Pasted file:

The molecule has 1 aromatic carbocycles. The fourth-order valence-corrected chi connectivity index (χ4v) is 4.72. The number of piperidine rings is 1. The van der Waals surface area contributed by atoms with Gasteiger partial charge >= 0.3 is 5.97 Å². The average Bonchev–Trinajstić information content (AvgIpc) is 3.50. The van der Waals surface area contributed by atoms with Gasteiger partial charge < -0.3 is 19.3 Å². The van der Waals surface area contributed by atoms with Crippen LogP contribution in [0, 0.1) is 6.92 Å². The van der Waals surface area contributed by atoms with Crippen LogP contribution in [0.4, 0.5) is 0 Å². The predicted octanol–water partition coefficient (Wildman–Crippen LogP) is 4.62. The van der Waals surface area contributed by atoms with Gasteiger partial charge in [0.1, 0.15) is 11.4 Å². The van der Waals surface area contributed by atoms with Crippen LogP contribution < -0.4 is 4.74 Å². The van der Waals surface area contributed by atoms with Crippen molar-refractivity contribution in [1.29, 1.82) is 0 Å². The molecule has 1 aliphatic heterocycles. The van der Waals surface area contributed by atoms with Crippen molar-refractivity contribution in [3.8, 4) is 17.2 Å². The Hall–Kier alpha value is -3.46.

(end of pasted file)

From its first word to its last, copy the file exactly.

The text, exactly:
The molecule has 1 aromatic carbocycles. The fourth-order valence-corrected chi connectivity index (χ4v) is 4.72. The number of piperidine rings is 1. The van der Waals surface area contributed by atoms with Gasteiger partial charge >= 0.3 is 5.97 Å². The average Bonchev–Trinajstić information content (AvgIpc) is 3.50. The van der Waals surface area contributed by atoms with Gasteiger partial charge < -0.3 is 19.3 Å². The van der Waals surface area contributed by atoms with Crippen LogP contribution in [0, 0.1) is 6.92 Å². The van der Waals surface area contributed by atoms with Crippen LogP contribution in [0.4, 0.5) is 0 Å². The predicted octanol–water partition coefficient (Wildman–Crippen LogP) is 4.62. The van der Waals surface area contributed by atoms with Gasteiger partial charge in [0.1, 0.15) is 11.4 Å². The van der Waals surface area contributed by atoms with Crippen LogP contribution < -0.4 is 4.74 Å². The van der Waals surface area contributed by atoms with Crippen molar-refractivity contribution in [1.29, 1.82) is 0 Å². The molecule has 1 aliphatic heterocycles. The van der Waals surface area contributed by atoms with Crippen molar-refractivity contribution in [3.8, 4) is 17.2 Å². The Hall–Kier alpha value is -3.46.